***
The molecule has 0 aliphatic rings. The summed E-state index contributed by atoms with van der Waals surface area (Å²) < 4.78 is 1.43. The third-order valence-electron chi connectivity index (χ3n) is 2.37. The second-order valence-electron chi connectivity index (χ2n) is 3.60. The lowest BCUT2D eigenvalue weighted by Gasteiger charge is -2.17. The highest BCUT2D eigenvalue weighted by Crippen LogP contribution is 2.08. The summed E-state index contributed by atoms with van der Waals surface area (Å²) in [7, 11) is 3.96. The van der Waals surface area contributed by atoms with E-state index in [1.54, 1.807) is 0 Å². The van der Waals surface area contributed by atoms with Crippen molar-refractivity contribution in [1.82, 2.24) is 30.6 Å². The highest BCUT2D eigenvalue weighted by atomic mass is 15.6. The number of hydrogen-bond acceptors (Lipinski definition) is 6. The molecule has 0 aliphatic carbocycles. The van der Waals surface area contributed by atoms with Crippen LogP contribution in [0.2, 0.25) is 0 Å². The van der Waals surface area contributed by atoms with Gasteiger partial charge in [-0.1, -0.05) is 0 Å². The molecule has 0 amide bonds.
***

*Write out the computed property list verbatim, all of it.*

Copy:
The molecule has 0 aliphatic rings. The summed E-state index contributed by atoms with van der Waals surface area (Å²) < 4.78 is 1.43. The third-order valence-electron chi connectivity index (χ3n) is 2.37. The second-order valence-electron chi connectivity index (χ2n) is 3.60. The lowest BCUT2D eigenvalue weighted by Gasteiger charge is -2.17. The highest BCUT2D eigenvalue weighted by Crippen LogP contribution is 2.08. The summed E-state index contributed by atoms with van der Waals surface area (Å²) in [7, 11) is 3.96. The van der Waals surface area contributed by atoms with E-state index in [1.54, 1.807) is 0 Å². The van der Waals surface area contributed by atoms with Crippen molar-refractivity contribution in [1.82, 2.24) is 30.6 Å². The highest BCUT2D eigenvalue weighted by atomic mass is 15.6. The number of hydrogen-bond acceptors (Lipinski definition) is 6. The molecule has 0 aliphatic carbocycles. The van der Waals surface area contributed by atoms with Crippen LogP contribution in [0.2, 0.25) is 0 Å². The van der Waals surface area contributed by atoms with Gasteiger partial charge in [-0.1, -0.05) is 0 Å². The molecule has 0 amide bonds.